Clarissa glanced up, saw Clayton rolling up his shirtsleeves as he walked toward the tub, and gave him a ferocious scowl. She opened her mouth with the obvious intention of endowing him with a liberal piece of her mind, duke or no duke, bat Clayton forestalled her with a curt nod of dismissal. Reluctantly she handed him the soap and cloth and silently left the room.
With aching gentleness, Clayton soaped Whitney's back, carefully keeping his touch light and his hands out of her view.
"That feels wonderful, Clarissa," Whitney murmured as she bent forward and lathered her legs. Normally, Clarissa left her to bathe alone, but lately she had become so worried and solicitous that Whitney didn't give much thought to this unusual, added attention.
Sleek and glistening with droplets of scented water streaming down her, Whitney arose from the bath and stepped out of the tub. She started to turn and reach behind her for the towel, but Clarissa, in an excess of compassionate helpfulness, was already gently drying her off.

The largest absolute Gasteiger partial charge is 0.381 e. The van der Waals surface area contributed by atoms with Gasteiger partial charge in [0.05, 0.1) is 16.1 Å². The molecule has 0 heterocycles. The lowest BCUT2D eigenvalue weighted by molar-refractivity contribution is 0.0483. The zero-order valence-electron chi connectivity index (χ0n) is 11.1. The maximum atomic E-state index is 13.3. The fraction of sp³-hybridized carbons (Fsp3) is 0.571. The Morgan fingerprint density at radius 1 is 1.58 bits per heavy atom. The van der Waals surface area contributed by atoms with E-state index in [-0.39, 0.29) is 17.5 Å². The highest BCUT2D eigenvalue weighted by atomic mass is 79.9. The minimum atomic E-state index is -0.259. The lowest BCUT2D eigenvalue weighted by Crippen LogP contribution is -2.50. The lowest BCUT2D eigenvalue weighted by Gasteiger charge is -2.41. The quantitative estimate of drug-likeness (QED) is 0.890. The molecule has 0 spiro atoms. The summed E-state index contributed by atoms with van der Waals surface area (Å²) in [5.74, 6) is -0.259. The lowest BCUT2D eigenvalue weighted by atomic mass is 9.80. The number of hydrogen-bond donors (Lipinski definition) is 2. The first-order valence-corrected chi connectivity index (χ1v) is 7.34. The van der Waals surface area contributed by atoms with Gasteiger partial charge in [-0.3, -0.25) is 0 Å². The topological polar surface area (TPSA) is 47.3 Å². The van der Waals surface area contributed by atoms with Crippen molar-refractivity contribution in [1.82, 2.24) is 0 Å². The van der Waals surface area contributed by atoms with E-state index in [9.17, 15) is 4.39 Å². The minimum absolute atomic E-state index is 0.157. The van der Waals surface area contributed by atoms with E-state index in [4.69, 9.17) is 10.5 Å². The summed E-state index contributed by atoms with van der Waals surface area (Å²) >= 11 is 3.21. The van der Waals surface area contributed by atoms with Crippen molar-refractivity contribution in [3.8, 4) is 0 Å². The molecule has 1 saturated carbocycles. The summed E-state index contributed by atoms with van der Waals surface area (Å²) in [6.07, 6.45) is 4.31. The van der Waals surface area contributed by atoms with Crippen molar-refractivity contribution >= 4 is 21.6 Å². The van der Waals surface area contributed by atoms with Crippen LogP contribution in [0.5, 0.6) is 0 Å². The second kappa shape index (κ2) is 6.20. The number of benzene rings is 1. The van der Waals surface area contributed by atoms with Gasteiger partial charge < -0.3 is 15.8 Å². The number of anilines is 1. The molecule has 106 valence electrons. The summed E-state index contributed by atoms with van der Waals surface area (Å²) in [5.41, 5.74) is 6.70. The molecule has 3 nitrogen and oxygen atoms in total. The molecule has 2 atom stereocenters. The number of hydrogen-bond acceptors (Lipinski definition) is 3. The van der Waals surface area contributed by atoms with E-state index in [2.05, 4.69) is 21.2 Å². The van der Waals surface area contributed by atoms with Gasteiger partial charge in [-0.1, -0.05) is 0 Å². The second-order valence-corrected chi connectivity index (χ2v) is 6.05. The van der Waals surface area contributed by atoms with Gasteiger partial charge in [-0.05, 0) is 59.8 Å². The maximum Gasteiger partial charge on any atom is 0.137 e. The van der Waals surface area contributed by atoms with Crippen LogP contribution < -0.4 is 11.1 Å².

Clayton toweled her neck, her soft shoulders and her trim back.
"Thank you, Clarissa, I'll finish. I'm going to have my dinner up here and then I'll dress to go downstairs for-" Turning, Whitney reached for the towel. The color drained from her face, and she swayed unsteadily as she beheld the handsome, grave man who said nothing to her, but continued to dry her body. In a state of numb paralysis, she stood stock still, incapable of movement or speech. When Clayton toweled her stomach and thighs, Whitney was dimly aware that his hands angered imperceptibly longer there, but they were not caressing her. Desperately she tried to assimilate what was happening. Clayton was here-no longer angry with her-but not speaking to her. Not smiling at her. He wasn't even touching her as a husband, but almost like a ... a servant! A servant! An aching lump began to swell in Whitney's throat as she realized what he was doing. He was acting as her maid as a way of humbling himself to her.